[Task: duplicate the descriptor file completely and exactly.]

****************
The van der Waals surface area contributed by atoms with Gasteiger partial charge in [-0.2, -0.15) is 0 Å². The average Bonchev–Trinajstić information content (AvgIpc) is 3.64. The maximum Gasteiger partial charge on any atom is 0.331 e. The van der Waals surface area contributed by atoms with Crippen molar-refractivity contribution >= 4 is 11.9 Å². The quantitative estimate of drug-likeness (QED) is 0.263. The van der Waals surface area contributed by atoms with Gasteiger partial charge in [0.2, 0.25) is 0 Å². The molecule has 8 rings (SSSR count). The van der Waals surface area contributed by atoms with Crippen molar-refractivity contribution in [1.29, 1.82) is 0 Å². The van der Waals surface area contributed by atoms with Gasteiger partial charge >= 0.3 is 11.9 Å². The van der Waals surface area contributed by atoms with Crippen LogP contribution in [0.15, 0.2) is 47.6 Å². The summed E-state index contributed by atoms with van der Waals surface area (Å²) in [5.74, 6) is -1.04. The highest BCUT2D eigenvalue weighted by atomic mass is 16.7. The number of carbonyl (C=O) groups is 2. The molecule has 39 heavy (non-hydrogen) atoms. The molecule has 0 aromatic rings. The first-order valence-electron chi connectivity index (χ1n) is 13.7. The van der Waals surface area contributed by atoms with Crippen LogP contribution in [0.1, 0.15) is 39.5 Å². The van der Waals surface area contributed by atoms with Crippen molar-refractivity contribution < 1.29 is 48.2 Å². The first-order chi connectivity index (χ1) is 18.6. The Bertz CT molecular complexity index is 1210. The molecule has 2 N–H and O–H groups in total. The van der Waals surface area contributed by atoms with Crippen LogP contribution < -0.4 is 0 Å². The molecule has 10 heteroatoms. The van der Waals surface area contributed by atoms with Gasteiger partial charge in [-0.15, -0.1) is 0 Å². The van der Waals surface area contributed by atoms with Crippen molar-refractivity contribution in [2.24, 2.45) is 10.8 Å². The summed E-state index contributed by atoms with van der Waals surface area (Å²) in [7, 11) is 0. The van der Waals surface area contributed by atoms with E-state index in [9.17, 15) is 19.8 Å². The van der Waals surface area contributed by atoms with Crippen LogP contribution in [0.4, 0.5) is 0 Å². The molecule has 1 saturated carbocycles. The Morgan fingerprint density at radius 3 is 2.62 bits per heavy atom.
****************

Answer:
The van der Waals surface area contributed by atoms with Gasteiger partial charge in [-0.2, -0.15) is 0 Å². The average Bonchev–Trinajstić information content (AvgIpc) is 3.64. The maximum Gasteiger partial charge on any atom is 0.331 e. The van der Waals surface area contributed by atoms with Crippen molar-refractivity contribution >= 4 is 11.9 Å². The quantitative estimate of drug-likeness (QED) is 0.263. The van der Waals surface area contributed by atoms with Gasteiger partial charge in [0.2, 0.25) is 0 Å². The molecule has 8 rings (SSSR count). The van der Waals surface area contributed by atoms with Crippen molar-refractivity contribution in [1.29, 1.82) is 0 Å². The van der Waals surface area contributed by atoms with Gasteiger partial charge >= 0.3 is 11.9 Å². The van der Waals surface area contributed by atoms with Crippen LogP contribution in [0.15, 0.2) is 47.6 Å². The summed E-state index contributed by atoms with van der Waals surface area (Å²) in [5.74, 6) is -1.04. The highest BCUT2D eigenvalue weighted by atomic mass is 16.7. The number of carbonyl (C=O) groups is 2. The molecule has 39 heavy (non-hydrogen) atoms. The molecule has 0 aromatic rings. The first-order valence-electron chi connectivity index (χ1n) is 13.7. The van der Waals surface area contributed by atoms with Crippen LogP contribution in [0.1, 0.15) is 39.5 Å². The van der Waals surface area contributed by atoms with Crippen molar-refractivity contribution < 1.29 is 48.2 Å². The first-order chi connectivity index (χ1) is 18.6. The Bertz CT molecular complexity index is 1210. The molecule has 2 N–H and O–H groups in total. The van der Waals surface area contributed by atoms with Crippen LogP contribution < -0.4 is 0 Å². The molecule has 10 heteroatoms. The van der Waals surface area contributed by atoms with Gasteiger partial charge in [-0.15, -0.1) is 0 Å². The van der Waals surface area contributed by atoms with Crippen molar-refractivity contribution in [2.24, 2.45) is 10.8 Å². The summed E-state index contributed by atoms with van der Waals surface area (Å²) in [7, 11) is 0. The van der Waals surface area contributed by atoms with E-state index in [9.17, 15) is 19.8 Å². The van der Waals surface area contributed by atoms with Crippen LogP contribution in [0.4, 0.5) is 0 Å². The molecule has 1 saturated carbocycles. The Morgan fingerprint density at radius 3 is 2.62 bits per heavy atom.